Perhaps more than any other American city, Detroit has been through its ups and downs, and when you’re on that roller coaster, some weird things are inevitably going to happen. Well, here we touch on some of the flat-out strangest occurrences Motor City has ever known.
When Harry Houdini died of gangrene on Halloween
As the story goes, master illusionist and escape artist Harry Houdini was on tour in Montreal when an adoring little sadist of a fan delivered several unexpected and powerful blows to Houdini’s stomach in an effort to test the magician’s alleged claim that punches to the stomach didn’t hurt him. Whether the Canuck fan caused it or not, Houdini developed appendicitis and refused treatment for his symptoms before reaching Detroit where, with a fever of 104 degrees, he took the stage at the former Garrick Theatre. He completed the show and died a few days later at Detroit’s Grace Hospital, the official cause was a ruptured appendix that had developed gangrene.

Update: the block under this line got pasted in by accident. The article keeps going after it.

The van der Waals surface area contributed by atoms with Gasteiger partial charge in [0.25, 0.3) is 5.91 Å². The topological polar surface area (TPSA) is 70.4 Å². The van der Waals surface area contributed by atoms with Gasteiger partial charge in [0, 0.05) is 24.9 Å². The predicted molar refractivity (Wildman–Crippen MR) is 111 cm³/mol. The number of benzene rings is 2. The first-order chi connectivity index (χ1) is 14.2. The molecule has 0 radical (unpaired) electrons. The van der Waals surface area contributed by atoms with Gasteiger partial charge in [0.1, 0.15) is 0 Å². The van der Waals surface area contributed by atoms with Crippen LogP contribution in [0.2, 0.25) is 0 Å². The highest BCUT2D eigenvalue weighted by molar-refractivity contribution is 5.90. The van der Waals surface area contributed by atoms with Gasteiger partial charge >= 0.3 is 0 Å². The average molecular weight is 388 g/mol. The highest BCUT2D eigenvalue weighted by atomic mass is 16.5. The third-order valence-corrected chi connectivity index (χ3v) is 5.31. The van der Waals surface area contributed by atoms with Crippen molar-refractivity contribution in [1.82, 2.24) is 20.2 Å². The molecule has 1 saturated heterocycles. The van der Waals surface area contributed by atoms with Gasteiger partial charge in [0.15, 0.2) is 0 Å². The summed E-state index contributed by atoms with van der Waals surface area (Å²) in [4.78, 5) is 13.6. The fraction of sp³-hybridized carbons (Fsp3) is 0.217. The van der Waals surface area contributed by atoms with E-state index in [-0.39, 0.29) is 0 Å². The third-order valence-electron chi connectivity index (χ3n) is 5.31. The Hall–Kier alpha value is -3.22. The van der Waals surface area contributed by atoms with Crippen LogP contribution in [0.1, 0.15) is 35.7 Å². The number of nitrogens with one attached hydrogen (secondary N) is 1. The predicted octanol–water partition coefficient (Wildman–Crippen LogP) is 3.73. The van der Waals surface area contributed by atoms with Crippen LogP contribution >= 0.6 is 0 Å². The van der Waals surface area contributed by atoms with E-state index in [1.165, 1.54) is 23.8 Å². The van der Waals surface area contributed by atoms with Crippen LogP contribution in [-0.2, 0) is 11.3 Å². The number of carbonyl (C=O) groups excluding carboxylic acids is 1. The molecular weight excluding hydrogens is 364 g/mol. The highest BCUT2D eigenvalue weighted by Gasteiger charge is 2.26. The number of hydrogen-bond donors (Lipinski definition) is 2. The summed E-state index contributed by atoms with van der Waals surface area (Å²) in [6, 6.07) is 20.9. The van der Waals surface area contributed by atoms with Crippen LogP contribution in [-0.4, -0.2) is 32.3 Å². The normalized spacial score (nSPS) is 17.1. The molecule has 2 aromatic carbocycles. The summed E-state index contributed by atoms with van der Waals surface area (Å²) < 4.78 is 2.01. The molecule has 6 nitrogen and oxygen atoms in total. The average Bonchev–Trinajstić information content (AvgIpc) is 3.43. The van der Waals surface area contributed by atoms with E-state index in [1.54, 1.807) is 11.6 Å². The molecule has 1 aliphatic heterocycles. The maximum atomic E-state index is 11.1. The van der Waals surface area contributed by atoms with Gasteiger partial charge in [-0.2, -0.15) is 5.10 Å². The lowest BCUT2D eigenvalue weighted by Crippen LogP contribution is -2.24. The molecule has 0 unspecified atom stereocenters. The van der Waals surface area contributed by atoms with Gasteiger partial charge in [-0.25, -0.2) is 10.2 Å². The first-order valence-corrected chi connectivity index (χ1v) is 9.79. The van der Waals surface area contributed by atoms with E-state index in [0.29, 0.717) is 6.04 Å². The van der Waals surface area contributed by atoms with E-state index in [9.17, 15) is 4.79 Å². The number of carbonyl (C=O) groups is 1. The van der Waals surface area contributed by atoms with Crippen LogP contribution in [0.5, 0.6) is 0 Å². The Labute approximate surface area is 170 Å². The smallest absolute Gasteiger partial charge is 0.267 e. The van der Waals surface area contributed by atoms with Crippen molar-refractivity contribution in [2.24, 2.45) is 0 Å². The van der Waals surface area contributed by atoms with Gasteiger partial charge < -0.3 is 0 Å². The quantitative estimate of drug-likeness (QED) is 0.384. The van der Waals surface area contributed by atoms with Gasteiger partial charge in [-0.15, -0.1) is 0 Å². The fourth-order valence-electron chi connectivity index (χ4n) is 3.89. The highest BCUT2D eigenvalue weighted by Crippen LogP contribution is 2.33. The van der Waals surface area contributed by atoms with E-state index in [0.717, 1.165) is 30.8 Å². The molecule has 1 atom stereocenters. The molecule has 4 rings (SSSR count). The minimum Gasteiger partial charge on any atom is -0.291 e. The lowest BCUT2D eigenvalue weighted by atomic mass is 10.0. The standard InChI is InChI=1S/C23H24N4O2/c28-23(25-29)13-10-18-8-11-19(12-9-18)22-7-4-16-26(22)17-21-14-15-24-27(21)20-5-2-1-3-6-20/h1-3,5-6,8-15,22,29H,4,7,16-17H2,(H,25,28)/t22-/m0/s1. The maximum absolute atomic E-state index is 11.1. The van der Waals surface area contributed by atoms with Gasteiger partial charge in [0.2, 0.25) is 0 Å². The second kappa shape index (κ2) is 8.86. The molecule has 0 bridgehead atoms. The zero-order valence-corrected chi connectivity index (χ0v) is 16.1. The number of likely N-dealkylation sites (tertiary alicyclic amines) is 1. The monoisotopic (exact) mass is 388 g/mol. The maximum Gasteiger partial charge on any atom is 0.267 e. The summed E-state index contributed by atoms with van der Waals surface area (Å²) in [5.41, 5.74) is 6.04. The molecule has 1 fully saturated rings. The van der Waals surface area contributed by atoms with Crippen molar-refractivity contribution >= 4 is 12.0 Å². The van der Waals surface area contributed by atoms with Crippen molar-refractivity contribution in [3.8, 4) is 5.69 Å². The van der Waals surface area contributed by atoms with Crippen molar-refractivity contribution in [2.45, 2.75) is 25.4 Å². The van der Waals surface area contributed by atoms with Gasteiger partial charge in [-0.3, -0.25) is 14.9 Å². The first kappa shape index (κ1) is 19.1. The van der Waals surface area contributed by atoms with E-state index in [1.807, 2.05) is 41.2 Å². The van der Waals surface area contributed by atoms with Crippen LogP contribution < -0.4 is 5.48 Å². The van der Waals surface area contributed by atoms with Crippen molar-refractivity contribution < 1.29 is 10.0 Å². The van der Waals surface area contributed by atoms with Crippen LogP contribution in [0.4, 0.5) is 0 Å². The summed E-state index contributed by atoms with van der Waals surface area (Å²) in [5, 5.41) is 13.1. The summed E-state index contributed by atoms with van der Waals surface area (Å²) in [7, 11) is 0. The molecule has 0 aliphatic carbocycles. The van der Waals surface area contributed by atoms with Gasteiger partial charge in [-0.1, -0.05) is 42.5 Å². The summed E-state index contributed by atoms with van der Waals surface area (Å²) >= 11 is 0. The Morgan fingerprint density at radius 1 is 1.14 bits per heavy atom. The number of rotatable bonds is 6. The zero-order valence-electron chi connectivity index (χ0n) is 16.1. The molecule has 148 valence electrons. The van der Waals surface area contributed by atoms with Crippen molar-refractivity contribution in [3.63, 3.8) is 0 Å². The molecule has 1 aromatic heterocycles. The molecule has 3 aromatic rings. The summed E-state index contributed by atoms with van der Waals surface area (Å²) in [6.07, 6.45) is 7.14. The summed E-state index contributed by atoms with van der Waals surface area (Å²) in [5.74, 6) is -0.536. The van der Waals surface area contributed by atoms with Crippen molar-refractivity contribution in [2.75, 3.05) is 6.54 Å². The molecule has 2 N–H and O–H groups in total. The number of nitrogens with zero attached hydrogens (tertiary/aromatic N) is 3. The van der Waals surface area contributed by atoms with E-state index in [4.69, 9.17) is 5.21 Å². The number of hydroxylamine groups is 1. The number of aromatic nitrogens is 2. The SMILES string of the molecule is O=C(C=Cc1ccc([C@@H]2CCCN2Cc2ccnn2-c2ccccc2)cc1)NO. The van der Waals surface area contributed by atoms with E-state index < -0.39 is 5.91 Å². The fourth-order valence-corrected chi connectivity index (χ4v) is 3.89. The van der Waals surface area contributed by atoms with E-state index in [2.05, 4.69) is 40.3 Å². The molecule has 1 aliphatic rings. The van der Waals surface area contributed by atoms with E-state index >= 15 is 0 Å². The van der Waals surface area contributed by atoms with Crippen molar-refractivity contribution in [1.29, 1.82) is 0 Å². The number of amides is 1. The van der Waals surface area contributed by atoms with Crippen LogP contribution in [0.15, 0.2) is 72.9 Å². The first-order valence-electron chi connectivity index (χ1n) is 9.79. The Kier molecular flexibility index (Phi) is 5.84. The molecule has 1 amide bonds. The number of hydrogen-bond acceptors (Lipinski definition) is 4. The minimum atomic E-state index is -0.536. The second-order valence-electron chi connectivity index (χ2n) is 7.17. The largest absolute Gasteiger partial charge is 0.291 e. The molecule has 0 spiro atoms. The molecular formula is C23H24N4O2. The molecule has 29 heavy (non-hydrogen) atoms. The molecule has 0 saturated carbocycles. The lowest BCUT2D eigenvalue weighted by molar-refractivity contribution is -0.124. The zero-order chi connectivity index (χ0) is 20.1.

When the "largest public Satanic ceremony in history" happened here
A crowd of more than 700 jeering devotees and simply curious cats welcomed the unveiling of what could be the world’s largest Satanic-themed statue called Baphomet, a 9ft, one-ton bronze goat, in a secret warehouse location in Detroit. The idol was erected by Detroit’s chapter of The Satanic Temple, and had originally been created to stand alongside a monument of the 10 Commandments, which had been donated to sit outside the Oklahoma State Capitol until the state’s supreme court ruled that state property could not be used to benefit religion. Bummer for Oklahoma.